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In vitro susceptibility tests provide information on the intrinsic response of Plasmodium vivax to antimalarials, free from confounding factors such as host immunity or relapse. This study examined the utility of radioisotope and PicoGreen assays as alternatives to the traditional microscopic examination for assessing response of P. vivax to antimalarial drugs. There was no significant difference in the mean chloroquine IC(50) of P. vivax (n=40) as determined by the microscopic (33.4 ng/ml), isotopic (33.6 ng/ml), and PicoGreen (39.1 ng/ml) assays, respectively (F=0.239, df=2, 51, and p=0.788). However measurement of IC(50)s by the microscopic method was slightly more successful in producing valid assays (57%), compared to the isotopic (32.5%) and PicoGreen (45.5%) methods. In a paired comparison of 20 fresh and cryopreserved isolates as examined by the microscopic method, there were no significant differences between the mean IC(50) responses (T=1.58, df=15, and p=0.34). Detailed methodologies for the short time culture of field and cryopreserved P. vivax are described. Although the microscopic in vitro assay provides a useful method for characterizing the drug susceptibility phenotype of P. vivax isolates, its utility is limited by a laborious methodology and need for highly skilled microscopists. Future efforts should focus on further development of high throughput assays such as the PicoGreen assay as described in this study.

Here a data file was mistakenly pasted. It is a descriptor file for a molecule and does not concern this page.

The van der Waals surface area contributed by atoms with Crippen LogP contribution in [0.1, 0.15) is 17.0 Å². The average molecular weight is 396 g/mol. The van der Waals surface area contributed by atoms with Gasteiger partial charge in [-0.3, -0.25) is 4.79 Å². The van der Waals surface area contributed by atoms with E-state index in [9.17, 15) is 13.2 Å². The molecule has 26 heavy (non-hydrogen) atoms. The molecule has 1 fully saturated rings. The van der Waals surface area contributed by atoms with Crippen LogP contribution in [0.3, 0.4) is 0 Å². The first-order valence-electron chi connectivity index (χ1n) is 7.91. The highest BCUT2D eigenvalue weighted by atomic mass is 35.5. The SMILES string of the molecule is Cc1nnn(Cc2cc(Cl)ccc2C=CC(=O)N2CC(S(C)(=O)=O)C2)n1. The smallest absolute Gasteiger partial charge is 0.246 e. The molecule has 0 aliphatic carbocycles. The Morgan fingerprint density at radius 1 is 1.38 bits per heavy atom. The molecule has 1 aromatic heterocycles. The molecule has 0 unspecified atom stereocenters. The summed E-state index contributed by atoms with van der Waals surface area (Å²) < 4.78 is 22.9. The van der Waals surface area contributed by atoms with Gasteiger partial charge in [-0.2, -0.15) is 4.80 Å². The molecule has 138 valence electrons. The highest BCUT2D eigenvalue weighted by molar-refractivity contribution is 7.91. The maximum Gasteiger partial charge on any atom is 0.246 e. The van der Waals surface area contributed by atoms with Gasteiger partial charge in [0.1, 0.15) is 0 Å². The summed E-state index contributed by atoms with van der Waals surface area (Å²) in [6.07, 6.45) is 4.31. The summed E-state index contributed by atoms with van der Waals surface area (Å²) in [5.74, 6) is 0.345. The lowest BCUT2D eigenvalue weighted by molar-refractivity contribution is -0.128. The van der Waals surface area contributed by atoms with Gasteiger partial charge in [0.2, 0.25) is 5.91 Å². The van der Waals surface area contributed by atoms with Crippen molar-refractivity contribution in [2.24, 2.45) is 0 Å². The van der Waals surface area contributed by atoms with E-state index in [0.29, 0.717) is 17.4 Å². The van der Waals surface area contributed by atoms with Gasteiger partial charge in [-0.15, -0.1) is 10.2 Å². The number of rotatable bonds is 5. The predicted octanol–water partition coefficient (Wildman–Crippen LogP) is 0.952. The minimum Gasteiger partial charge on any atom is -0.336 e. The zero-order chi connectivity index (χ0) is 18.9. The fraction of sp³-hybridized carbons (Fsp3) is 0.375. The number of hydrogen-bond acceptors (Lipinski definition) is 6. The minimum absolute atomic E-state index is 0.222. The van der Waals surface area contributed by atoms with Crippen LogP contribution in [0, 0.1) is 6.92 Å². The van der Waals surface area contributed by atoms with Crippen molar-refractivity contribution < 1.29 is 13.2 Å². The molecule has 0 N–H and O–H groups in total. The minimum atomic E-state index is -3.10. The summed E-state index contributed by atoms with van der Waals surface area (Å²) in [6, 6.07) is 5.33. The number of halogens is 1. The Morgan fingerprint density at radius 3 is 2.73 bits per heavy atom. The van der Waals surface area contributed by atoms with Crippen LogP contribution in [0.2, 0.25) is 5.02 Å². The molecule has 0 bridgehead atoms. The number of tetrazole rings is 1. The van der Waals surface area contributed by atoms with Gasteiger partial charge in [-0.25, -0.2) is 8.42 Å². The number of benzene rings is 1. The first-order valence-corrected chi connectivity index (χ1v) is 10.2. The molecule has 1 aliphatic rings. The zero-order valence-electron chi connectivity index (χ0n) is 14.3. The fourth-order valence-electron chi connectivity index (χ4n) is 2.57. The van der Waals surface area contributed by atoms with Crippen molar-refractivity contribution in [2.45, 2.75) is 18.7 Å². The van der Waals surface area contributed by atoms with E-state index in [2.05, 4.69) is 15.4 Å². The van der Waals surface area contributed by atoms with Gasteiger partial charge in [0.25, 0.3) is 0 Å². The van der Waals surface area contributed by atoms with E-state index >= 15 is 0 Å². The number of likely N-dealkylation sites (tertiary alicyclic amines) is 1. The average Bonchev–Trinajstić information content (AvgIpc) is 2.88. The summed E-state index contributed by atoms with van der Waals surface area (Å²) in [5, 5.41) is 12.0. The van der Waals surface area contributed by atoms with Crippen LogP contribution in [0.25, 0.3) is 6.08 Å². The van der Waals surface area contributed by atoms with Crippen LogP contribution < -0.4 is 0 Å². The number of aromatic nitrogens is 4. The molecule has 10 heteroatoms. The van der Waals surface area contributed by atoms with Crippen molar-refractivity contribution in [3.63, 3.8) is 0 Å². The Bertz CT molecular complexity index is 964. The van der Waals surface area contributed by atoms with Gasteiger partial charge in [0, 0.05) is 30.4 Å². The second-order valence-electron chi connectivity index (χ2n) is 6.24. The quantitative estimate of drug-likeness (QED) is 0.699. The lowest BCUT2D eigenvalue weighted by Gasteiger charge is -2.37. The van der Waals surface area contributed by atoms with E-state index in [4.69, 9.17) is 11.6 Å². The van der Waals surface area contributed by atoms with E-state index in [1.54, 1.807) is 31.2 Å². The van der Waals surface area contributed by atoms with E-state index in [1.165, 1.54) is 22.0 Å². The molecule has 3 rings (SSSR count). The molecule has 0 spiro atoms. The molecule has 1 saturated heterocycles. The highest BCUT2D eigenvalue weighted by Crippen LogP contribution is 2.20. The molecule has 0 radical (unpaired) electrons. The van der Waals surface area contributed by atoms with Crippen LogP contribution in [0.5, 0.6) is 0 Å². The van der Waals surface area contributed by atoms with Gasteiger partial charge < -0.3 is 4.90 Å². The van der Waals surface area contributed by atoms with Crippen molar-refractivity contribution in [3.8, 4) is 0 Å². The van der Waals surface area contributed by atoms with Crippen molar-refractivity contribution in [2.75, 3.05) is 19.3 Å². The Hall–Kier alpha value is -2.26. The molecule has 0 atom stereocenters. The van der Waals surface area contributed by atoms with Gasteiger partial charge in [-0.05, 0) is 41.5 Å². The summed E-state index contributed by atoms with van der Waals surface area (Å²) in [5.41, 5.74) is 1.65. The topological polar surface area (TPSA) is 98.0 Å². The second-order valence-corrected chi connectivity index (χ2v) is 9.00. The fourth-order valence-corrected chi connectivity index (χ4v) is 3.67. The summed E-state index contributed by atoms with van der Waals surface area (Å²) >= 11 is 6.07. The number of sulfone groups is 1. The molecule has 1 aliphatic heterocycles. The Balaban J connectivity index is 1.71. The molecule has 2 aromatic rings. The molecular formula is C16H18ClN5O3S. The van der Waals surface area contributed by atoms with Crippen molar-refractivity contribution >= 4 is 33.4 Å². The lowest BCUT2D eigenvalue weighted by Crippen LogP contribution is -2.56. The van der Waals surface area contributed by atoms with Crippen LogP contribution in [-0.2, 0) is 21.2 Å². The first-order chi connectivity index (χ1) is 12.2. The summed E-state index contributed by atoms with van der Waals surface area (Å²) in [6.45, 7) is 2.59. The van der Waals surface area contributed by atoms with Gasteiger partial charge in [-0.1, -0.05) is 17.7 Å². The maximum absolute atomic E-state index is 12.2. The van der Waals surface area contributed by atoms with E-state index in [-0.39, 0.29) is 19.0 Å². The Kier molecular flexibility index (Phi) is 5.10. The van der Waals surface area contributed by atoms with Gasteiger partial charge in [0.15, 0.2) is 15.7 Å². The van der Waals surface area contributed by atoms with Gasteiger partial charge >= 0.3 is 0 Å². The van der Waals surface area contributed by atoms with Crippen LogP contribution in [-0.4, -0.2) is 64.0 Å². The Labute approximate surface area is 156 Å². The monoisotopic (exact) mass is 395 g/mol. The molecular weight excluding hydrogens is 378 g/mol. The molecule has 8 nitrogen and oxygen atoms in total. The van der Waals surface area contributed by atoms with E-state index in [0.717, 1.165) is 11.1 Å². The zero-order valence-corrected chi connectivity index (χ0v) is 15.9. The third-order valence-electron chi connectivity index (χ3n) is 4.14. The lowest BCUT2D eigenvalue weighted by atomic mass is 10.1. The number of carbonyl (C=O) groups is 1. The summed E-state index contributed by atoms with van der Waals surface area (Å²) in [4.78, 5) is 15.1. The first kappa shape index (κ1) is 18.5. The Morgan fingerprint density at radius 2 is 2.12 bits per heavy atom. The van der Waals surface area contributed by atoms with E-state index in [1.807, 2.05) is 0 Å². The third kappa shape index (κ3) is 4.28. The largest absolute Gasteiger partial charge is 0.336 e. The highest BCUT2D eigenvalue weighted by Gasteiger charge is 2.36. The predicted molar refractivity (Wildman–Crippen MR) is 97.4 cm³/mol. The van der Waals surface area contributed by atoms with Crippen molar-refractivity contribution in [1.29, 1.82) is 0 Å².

Original publication

DOI

10.1016/j.exppara.2006.02.006

Type

Journal article

Journal

Exp Parasitol

Publication Date

09/2006

Volume

114

Pages

34 - 39

Keywords

Adolescent, Adult, Animals, Antimalarials, Chloroquine, Cryopreservation, Female, Fluorescent Dyes, Freezing, Humans, Hypoxanthine, Inhibitory Concentration 50, Malaria, Vivax, Male, Organic Chemicals, Parasitic Sensitivity Tests, Plasmodium vivax, Sensitivity and Specificity, Tritium